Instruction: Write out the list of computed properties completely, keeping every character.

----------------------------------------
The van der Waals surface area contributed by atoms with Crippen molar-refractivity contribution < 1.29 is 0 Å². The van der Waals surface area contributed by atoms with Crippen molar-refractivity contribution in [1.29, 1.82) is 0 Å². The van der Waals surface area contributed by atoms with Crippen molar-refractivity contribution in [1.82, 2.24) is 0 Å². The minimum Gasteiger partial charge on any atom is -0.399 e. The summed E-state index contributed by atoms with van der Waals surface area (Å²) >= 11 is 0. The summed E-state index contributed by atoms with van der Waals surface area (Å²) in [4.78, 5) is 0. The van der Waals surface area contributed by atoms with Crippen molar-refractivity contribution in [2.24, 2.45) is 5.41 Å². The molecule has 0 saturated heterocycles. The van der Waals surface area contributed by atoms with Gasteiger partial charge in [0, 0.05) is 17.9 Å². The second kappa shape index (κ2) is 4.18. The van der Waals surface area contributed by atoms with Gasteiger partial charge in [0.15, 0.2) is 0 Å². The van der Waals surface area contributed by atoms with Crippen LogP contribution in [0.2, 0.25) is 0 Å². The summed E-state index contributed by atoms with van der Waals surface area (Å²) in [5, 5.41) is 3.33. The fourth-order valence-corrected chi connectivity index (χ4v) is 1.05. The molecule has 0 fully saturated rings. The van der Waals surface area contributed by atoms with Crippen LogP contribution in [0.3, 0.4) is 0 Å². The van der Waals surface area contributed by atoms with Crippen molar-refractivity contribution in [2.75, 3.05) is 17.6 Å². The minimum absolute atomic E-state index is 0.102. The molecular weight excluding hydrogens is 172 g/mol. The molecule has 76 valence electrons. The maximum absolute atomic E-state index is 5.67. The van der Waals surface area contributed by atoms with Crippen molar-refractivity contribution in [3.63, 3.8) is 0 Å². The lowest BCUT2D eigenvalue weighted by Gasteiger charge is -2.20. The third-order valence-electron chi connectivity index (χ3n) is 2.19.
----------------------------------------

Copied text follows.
The van der Waals surface area contributed by atoms with Crippen molar-refractivity contribution < 1.29 is 0 Å². The van der Waals surface area contributed by atoms with Crippen molar-refractivity contribution in [1.29, 1.82) is 0 Å². The van der Waals surface area contributed by atoms with Crippen molar-refractivity contribution in [1.82, 2.24) is 0 Å². The minimum Gasteiger partial charge on any atom is -0.399 e. The summed E-state index contributed by atoms with van der Waals surface area (Å²) >= 11 is 0. The summed E-state index contributed by atoms with van der Waals surface area (Å²) in [4.78, 5) is 0. The van der Waals surface area contributed by atoms with Crippen molar-refractivity contribution in [2.24, 2.45) is 5.41 Å². The molecule has 0 saturated heterocycles. The van der Waals surface area contributed by atoms with Gasteiger partial charge in [0, 0.05) is 17.9 Å². The second kappa shape index (κ2) is 4.18. The van der Waals surface area contributed by atoms with Gasteiger partial charge in [0.15, 0.2) is 0 Å². The van der Waals surface area contributed by atoms with Crippen LogP contribution in [0.2, 0.25) is 0 Å². The summed E-state index contributed by atoms with van der Waals surface area (Å²) in [5, 5.41) is 3.33. The fourth-order valence-corrected chi connectivity index (χ4v) is 1.05. The molecule has 0 fully saturated rings. The van der Waals surface area contributed by atoms with Crippen LogP contribution in [0.3, 0.4) is 0 Å². The van der Waals surface area contributed by atoms with Crippen molar-refractivity contribution in [2.75, 3.05) is 17.6 Å². The minimum absolute atomic E-state index is 0.102. The molecular weight excluding hydrogens is 172 g/mol. The molecule has 76 valence electrons. The maximum absolute atomic E-state index is 5.67. The van der Waals surface area contributed by atoms with Crippen molar-refractivity contribution in [3.63, 3.8) is 0 Å². The lowest BCUT2D eigenvalue weighted by Gasteiger charge is -2.20. The third-order valence-electron chi connectivity index (χ3n) is 2.19.